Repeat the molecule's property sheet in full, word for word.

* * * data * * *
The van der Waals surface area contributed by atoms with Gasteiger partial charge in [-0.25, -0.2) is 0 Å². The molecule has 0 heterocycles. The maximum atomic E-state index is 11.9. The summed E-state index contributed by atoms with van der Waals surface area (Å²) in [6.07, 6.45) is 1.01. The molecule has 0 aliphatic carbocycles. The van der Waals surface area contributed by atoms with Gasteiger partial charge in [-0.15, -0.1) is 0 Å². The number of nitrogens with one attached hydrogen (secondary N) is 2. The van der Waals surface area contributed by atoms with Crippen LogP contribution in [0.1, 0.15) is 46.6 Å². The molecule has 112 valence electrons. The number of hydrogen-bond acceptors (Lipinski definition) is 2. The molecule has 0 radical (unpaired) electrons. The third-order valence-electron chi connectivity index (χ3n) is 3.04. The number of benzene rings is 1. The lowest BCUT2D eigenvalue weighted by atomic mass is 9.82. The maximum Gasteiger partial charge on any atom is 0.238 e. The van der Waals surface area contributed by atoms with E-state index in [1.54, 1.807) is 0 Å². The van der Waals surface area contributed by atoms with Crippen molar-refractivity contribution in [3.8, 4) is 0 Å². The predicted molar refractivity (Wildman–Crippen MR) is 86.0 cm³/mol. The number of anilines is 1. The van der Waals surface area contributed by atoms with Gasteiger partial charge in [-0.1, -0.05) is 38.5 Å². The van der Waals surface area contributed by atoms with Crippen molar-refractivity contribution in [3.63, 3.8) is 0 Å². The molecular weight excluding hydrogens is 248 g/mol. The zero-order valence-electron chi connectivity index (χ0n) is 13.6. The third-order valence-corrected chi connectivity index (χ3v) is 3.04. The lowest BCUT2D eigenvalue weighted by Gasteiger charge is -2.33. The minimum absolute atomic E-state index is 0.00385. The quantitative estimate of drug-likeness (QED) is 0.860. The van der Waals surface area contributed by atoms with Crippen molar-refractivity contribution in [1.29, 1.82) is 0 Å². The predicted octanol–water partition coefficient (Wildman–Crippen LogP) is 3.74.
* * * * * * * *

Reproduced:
The van der Waals surface area contributed by atoms with Gasteiger partial charge in [-0.25, -0.2) is 0 Å². The molecule has 0 heterocycles. The maximum atomic E-state index is 11.9. The summed E-state index contributed by atoms with van der Waals surface area (Å²) in [6.07, 6.45) is 1.01. The molecule has 0 aliphatic carbocycles. The van der Waals surface area contributed by atoms with Gasteiger partial charge in [-0.15, -0.1) is 0 Å². The number of nitrogens with one attached hydrogen (secondary N) is 2. The van der Waals surface area contributed by atoms with Crippen LogP contribution in [0.1, 0.15) is 46.6 Å². The molecule has 112 valence electrons. The number of hydrogen-bond acceptors (Lipinski definition) is 2. The molecule has 0 radical (unpaired) electrons. The third-order valence-electron chi connectivity index (χ3n) is 3.04. The number of benzene rings is 1. The lowest BCUT2D eigenvalue weighted by atomic mass is 9.82. The maximum Gasteiger partial charge on any atom is 0.238 e. The van der Waals surface area contributed by atoms with E-state index in [1.54, 1.807) is 0 Å². The van der Waals surface area contributed by atoms with Crippen molar-refractivity contribution in [3.8, 4) is 0 Å². The predicted molar refractivity (Wildman–Crippen MR) is 86.0 cm³/mol. The number of anilines is 1. The van der Waals surface area contributed by atoms with Gasteiger partial charge in [-0.1, -0.05) is 38.5 Å². The van der Waals surface area contributed by atoms with Crippen molar-refractivity contribution in [3.63, 3.8) is 0 Å². The molecular weight excluding hydrogens is 248 g/mol. The zero-order valence-electron chi connectivity index (χ0n) is 13.6. The third-order valence-corrected chi connectivity index (χ3v) is 3.04. The lowest BCUT2D eigenvalue weighted by Gasteiger charge is -2.33. The minimum absolute atomic E-state index is 0.00385. The quantitative estimate of drug-likeness (QED) is 0.860. The van der Waals surface area contributed by atoms with Crippen molar-refractivity contribution in [1.29, 1.82) is 0 Å². The predicted octanol–water partition coefficient (Wildman–Crippen LogP) is 3.74.